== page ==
Library Journal Review

In examining figures in the history of jazz from a medical perspective, Spencer (emeritus, Sch. of Medicine, Virginia Commonwealth Univ.) has engaged in a fascinating endeavor. What jazz fan can resist reading more about the heartbreaking complexities of Art Pepper or the mysterious circumstances surrounding the death of Wardell Gray, for instance? Divided into categories by conditions such as "tuberculosis," "mental illness," and "eye disease," the book goes a long way toward making sense of the ailments, misfortunes, and deaths of jazz musicians. Unfortunately, Spencer moves abruptly between the anecdotal and the clinical, and while he is able to provide an expert opinion regarding actual causes of death and a careful analysis of conflicting reports, the final result is often an informed speculation that still leaves a degree of ambiguity. Also, as with any record of this sort, there are some curious omissions, although many lesser-known figures and incidents are covered throughout. Despite its failings, however, the book is unique and has drawn together much new information that will serve scholars and jazz fans for years to come. Recommended for collections with a demonstrated interest in jazz and jazz studies. Mark Woodhouse, Elmira Coll. Lib., NY Poetry (c) Copyright 2010. Library Journals LLC, a wholly owned subsidiary of Media Source, Inc. No redistribution permitted.

Choice Review

Not all jazz musicians die sensational deaths at young ages because of substance abuse or syphilis. Tommy Dorsey died of food poisoning and Fats Waller of influenza. Spencer sets the record straight about the actual causes of death of many famous figures in the jazz pantheon. Divided into categories by disease, his book provides an essential source uses forensics, medical histories, and biographies to expose myths and encourage scholarly study of neglected aspects of jazz history. The musicians Spencer includes represent a broad spectrum of personalities--from internationally known to lesser but still influential. Spencer's research is thorough and his writing style accessible to scholars and curious jazz fans without sacrificing the medical and technical purpose of the work. His reporting is factual, evenhanded, nonjudgmental, and journalistic, successfully avoiding fan magazine infatuation. A comprehensive bibliography cites titles those interested in both the musical and medical aspects of this work will find most beneficial. For libraries supporting jazz studies. ^BSumming Up: Recommended. Academic and large public libraries. B. Biggs California State University, San Marcos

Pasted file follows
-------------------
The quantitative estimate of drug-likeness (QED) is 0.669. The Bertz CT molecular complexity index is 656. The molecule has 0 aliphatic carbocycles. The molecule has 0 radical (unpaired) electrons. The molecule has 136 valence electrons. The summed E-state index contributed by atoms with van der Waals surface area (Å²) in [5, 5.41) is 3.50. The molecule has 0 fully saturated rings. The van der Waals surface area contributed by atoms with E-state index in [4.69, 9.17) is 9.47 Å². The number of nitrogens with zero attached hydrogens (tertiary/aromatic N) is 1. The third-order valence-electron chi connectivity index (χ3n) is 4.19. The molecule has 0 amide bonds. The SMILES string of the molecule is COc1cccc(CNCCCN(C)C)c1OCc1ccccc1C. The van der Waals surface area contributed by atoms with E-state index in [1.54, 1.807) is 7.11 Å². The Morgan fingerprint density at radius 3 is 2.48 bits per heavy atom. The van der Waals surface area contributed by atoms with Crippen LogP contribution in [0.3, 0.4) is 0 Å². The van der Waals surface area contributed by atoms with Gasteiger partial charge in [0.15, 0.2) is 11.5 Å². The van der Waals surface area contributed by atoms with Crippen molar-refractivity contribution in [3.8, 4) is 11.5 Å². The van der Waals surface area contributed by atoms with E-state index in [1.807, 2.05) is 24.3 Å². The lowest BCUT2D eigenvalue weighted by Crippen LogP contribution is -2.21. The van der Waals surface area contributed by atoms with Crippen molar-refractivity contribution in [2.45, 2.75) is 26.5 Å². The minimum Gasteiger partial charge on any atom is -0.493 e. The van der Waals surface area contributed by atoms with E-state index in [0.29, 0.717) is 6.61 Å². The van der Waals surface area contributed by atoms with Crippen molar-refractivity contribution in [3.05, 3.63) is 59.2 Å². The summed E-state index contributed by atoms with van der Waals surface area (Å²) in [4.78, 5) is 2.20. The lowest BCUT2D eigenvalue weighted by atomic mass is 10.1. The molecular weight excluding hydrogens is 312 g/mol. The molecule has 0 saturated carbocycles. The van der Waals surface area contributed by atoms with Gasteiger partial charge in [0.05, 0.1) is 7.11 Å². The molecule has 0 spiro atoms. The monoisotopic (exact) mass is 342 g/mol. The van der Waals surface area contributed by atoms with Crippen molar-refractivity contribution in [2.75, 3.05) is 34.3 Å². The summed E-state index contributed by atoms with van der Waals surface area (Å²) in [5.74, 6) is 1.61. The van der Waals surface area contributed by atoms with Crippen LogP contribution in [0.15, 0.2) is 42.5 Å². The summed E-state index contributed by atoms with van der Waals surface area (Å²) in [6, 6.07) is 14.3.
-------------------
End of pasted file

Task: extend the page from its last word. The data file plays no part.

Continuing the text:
Table of Contents

Prefacep. ix
Acknowledgmentsp. xv
Introduction: Jazz and Medicinep. xvii
Amyotrophic Lateral Sclerosisp. 3
Cancerp. 4
Cardiovascular Diseasep. 16
Cholerap. 26
Dental Diseasep. 27
Diabetesp. 34
Ear Diseasep. 37
Eye Diseasep. 42
Food Poisoningp. 60
Homicidep. 63
Influenzap. 78
Mental Illnessp. 81
Mumpsp. 93
Physical Handicaps Due to Diseasep. 94
Peritonitisp. 96
Substance Abuse: Alcoholp. 97
Substance Abuse: Drugsp. 122
Suicidep. 158
Syphilisp. 165
Tonsillitisp. 185
Traumap. 198
Tuberculosisp. 226
Viral Diseasep. 242
Afterwordp. 247
Notesp. 257
Bibliographyp. 289
Indexp. 303